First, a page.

China’s Talent Recruitment Plans. Foreign trained scientists and experts provide China access to know-how, expertise, and foreign technology—all necessary for China’s economic development and military modernization. While China has created and manages more than 200 talent recruitment plans, this report focuses on the Thousand Talents Plan. China designed the Thousand Talents Plan to recruit 2,000 high-quality overseas talents, including scientists, engineers, entrepreneurs, and finance experts. The plan provides salaries, research funding, lab space, and other incentives to lure experts into researching for China. According to one report,
by 2017, China dramatically exceeded its recruitment goal, having recruited more than 7,000 “high-end professionals,” including several Nobel laureates.

The Chinese Communist Party (the “Party”) plays a lead role in
administering the Thousand Talents Plan. The Party recognized the need to control overseas talent recruitment efforts to ensure the program served its priorities. The Party created a “complex system of administration and oversight to coordinate its
recruitment efforts.” The Party is able to “exert exceptional” levels of control over the Thousand Talents Plan and other talent recruitment plans. To ensure control, Thousand Talents Plan members sign legally binding contracts.

Contracting with the Chinese Government. Thousand Talent Plan members sign legally binding contracts with Chinese institutions, like universities and research institutions. The contracts can incentivize members to lie on grant applications to U.S. grant-making agencies, set up “shadow labs” in China working
on research identical to their U.S. research, and, in some cases, transfer U.S. scientists’ hard-earned intellectual capital. Some of the contracts also contain nondisclosure provisions and require the Chinese government’s permission to terminate the agreement, giving the Chinese government significant leverage over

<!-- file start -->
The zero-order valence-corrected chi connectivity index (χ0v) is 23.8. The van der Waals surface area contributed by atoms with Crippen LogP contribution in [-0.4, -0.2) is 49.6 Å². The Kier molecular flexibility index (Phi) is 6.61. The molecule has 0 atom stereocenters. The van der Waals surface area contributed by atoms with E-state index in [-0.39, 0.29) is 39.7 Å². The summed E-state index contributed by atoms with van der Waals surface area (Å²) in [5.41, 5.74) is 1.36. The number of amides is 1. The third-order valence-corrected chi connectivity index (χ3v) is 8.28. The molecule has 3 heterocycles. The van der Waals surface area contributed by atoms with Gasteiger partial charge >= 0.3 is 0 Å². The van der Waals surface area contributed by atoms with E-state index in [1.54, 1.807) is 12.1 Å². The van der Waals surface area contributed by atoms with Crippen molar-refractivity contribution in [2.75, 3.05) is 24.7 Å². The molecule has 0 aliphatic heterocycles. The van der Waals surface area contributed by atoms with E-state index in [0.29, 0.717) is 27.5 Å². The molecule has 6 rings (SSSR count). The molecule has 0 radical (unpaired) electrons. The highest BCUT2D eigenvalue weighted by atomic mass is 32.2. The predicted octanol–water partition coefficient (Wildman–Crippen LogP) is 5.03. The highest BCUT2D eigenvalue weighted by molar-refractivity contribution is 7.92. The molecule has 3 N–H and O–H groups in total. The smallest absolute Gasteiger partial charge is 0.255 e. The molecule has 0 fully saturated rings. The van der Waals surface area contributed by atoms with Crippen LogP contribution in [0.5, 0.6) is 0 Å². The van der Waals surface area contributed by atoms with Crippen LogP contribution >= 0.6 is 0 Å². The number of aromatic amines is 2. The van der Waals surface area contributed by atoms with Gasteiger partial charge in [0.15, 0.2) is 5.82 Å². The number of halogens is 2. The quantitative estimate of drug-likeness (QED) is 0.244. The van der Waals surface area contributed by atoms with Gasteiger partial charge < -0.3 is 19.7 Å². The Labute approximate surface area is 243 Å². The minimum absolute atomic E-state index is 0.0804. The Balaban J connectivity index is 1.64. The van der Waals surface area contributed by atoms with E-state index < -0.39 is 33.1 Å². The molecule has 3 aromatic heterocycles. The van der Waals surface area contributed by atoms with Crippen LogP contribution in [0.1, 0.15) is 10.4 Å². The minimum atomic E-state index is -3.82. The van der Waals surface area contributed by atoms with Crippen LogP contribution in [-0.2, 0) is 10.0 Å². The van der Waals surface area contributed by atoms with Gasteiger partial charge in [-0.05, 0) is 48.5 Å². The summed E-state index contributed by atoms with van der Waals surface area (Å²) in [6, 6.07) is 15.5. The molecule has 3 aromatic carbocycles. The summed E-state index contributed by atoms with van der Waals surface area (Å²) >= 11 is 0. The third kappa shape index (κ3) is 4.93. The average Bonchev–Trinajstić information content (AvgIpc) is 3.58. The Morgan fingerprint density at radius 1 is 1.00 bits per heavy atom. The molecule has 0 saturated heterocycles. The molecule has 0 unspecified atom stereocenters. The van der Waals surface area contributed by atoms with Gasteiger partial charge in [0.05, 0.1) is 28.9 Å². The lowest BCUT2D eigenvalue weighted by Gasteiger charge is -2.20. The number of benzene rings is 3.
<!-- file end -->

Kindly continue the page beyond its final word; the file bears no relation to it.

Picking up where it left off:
talent recruitment plan members. These provisions are in stark contrast to the U.S. research community’s basic norms, values, and principles. Annexed to this report are Chinese talent recruitment plan contracts that illustrate exactly what talent recruitment plan members agree to when they become members.

Case Examples. This report includes selected examples from U.S. grant making agencies involving Chinese talent recruitment plan members. For example, talent recruitment plan members removed 30,000 electronic files before leaving for China, submitted false information when applying for grant funds, filed a patent
based on U.S. government-funded research, and hired other Chinese talent recruitment plan members to work on U.S. national security topics. One Chinese talent recruitment plan member stole proprietary defense information related to
U.S. military jet engines, and others have contractually agreed to give Chinese institutions intellectual property rights that overlapped with research conducted at U.S. institutions. Annexed to this report are case examples provided by several federal agencies.